so this little marine critter is the famous siphonophore (NOT A JELLYFISH) Portuguese Man O’ War

such a cute baby alien, This Physalia physalis was stranded at Olivencia beach, Bahia - Brazil, scaring misunderstood people who didnt appreciate her beauty

A Siphonophore  is any of various transparent, often subtly colored marine hydrozoans of the order Siphonophora, consisting of a floating or swimming colony of polyp-like and medusa-like individuals.

Purple jellyfish | ©Frédéric Lechat   (Belle-Île, France)

Pelagia noctiluca (Semaeostomeae - Pelagiidae) is a jellyfish found in the Northeastern Atlantic, Mediterranean, Indian Ocean, and western and central Pacific. Sometimes it is commonly named Mauve stinger.

These jellyfishes are beautiful, especially when they phosphoresce. The Mauve stinger glows by producing luminous mucus from surface cells when it is knocked or disturbed by waves.

Unlike most jellyfish, the life cycle of the mauve stinger does not involve a fixed stage.



The Tentatrio Kickstarter is LIVE! You can now reserve your very own Ika, Jellyblub or Sweetoof plush. 

First day pledges are SUPER important—you won’t be charged until the project ends on June 5th, so if you love it, back it!


If plushies aren’t your thing but you’d still like to support me, reblogs/tweets/FB shares are totes loved. <3



Not much is known about this mysterious species, measuring 50 cm long and has a powerful sting that can be felt in the water surrounding the creature.

The incredibly rare Crambione cookii had not been seen since 1910, but has recently been discovered on the coast of Queensland, Australia, where he was captured.

His sketch has so far been the only record of the living creature and has even been used to help identify the animal by jellyfish expert Lisa-Ann Gershwin, who confirmed the existence of this unusual marine inhabitant after he was captured.


Blue Button (Porpita porpita)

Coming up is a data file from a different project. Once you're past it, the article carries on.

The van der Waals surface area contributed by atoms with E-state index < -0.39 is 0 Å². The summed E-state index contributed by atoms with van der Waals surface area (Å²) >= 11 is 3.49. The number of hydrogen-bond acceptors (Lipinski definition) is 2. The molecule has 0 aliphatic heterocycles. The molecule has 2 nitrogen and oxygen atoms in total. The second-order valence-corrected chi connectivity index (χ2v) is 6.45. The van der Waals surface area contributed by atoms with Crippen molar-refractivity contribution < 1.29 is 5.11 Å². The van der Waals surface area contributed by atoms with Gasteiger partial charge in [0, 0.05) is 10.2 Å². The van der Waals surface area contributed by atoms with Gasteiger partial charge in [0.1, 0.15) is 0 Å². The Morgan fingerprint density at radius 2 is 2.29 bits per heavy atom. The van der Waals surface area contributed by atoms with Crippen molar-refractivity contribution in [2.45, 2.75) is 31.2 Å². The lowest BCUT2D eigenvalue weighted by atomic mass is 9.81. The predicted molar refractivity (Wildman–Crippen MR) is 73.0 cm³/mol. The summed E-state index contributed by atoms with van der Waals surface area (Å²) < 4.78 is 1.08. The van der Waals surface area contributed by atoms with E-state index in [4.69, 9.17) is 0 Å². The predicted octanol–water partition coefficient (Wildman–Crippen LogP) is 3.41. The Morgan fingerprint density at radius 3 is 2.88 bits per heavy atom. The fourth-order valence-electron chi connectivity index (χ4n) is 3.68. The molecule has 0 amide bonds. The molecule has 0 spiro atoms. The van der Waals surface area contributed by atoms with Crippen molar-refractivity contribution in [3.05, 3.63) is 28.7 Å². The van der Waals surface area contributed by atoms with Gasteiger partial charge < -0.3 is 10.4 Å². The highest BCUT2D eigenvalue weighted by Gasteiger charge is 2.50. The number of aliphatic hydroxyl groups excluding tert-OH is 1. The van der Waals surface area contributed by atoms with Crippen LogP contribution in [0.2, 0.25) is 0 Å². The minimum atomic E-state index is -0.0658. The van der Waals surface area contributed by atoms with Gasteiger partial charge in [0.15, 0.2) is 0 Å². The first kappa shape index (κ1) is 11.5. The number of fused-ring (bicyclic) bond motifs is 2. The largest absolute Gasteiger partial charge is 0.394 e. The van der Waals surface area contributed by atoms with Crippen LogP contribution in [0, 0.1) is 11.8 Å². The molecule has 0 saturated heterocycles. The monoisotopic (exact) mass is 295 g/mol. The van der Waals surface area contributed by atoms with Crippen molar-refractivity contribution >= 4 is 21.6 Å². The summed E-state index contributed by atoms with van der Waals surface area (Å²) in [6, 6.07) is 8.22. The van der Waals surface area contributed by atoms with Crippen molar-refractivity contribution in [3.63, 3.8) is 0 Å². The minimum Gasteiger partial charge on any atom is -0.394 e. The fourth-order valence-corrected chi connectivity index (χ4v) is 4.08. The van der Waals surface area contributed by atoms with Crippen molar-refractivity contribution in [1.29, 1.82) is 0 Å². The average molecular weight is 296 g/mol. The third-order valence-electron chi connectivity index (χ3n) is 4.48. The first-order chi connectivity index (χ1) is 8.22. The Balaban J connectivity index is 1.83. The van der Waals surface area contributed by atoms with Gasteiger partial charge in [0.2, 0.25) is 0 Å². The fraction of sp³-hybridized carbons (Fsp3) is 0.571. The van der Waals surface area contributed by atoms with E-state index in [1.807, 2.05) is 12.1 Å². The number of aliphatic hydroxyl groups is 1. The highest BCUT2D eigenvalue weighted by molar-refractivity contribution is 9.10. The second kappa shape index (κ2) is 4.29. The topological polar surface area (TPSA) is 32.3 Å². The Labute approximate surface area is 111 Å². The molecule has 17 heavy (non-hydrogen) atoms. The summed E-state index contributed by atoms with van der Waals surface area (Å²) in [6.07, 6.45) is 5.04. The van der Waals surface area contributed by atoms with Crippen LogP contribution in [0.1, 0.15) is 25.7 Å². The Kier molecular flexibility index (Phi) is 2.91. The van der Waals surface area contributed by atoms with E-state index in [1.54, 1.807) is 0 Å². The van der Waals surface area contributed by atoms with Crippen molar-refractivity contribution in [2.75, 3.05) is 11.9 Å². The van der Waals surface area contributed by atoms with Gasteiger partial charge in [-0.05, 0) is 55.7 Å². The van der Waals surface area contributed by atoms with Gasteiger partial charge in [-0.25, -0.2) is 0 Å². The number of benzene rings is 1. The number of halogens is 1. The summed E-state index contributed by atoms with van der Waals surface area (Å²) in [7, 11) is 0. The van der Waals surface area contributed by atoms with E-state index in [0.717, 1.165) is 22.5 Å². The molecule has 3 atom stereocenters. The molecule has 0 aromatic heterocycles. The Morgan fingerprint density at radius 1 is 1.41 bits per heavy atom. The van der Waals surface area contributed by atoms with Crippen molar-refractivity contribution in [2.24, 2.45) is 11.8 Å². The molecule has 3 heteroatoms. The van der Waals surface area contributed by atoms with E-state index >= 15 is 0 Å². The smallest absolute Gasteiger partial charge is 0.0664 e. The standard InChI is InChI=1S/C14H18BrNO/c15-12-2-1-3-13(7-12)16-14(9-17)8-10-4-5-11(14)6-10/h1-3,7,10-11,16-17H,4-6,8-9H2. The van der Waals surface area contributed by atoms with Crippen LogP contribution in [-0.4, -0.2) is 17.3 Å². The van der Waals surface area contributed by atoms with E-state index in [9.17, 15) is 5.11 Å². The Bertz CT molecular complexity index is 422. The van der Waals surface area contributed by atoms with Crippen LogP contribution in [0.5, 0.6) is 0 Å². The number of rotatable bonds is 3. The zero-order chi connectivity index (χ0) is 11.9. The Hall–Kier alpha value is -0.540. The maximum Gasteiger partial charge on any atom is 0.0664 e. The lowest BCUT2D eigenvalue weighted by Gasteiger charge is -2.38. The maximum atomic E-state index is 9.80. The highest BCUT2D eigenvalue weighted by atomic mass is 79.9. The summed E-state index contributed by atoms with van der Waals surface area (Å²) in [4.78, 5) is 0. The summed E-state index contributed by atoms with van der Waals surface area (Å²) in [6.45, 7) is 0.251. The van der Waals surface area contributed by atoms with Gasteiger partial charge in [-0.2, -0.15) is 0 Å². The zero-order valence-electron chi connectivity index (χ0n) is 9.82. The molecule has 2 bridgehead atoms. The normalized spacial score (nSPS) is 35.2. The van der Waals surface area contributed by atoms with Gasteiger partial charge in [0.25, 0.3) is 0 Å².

…a species of colonial porpitid hydrozoans which occur in tropical and sub-tropical waters of the Pacific, Atlantic, and Indian Oceans. Although blue buttons look similar to jellyfish they are actually a colony of numerous hydrozoan polyps. Blue buttons are typically seen drifting on the surface of the ocean where it feeds on zooplankton which drift too close. Blue button colonies consist of two main parts: the float which is a hard brown circle which keeps the colony afloat, and the colony which forms the “tentacles” of the organism, these tentacles are laced with nematocysts which are used to dispatch prey.  


Animalia-Cnidaria-Medusozoa-Hydrozoa-Anthomedusae-Porpitidae-Porpita-P. porpita

Images: Bruce Moravchik and Tanay PrabhuDesai

Anthopleura elegantissima, Aggregating Anemone | ©Marlin Harms (North Point, Morro Strand State Beach, Morro Bay, California, US)

This colonial anemone with tentacles greenish to pinkish, can be found on rocky, tide swept shores along the Pacific coast of North America.

An interesting fact of these anemones, recently studied, is that High-intertidal individuals are exposed aerially up to 18 h each day, unlike low-intertidal individuals which may be continuously immersed over many days [read more].

Animalia - Cnidaria - Anthozoa - Hexacorallia - Actiniaria - Actiniidae - Anthopleura - A. elegantissima


Scientific photography by Arthur Anker

1.- Crab megalopa (Carpilius sp ?)

2.- Stilapex montrouzieri (Moorea, French Polynesia)

3.- Euthamneus cf rostratus (Moorea, French Polynesia)

4.- Stauromedusa (French Polynesia)

5.- Pilumnus vespertilio (Madagascar)

6.- Notospermus tricuspidatus (Moorea, French Polynesia)

7.- Diopatra sp

8.- Galeommatid bivalve, possibly Scintilla sp

9.- A thalassematid echiuran (Madang, Papua New Guinea)

10.- Male ovigerous sea spider (Pycnogonida)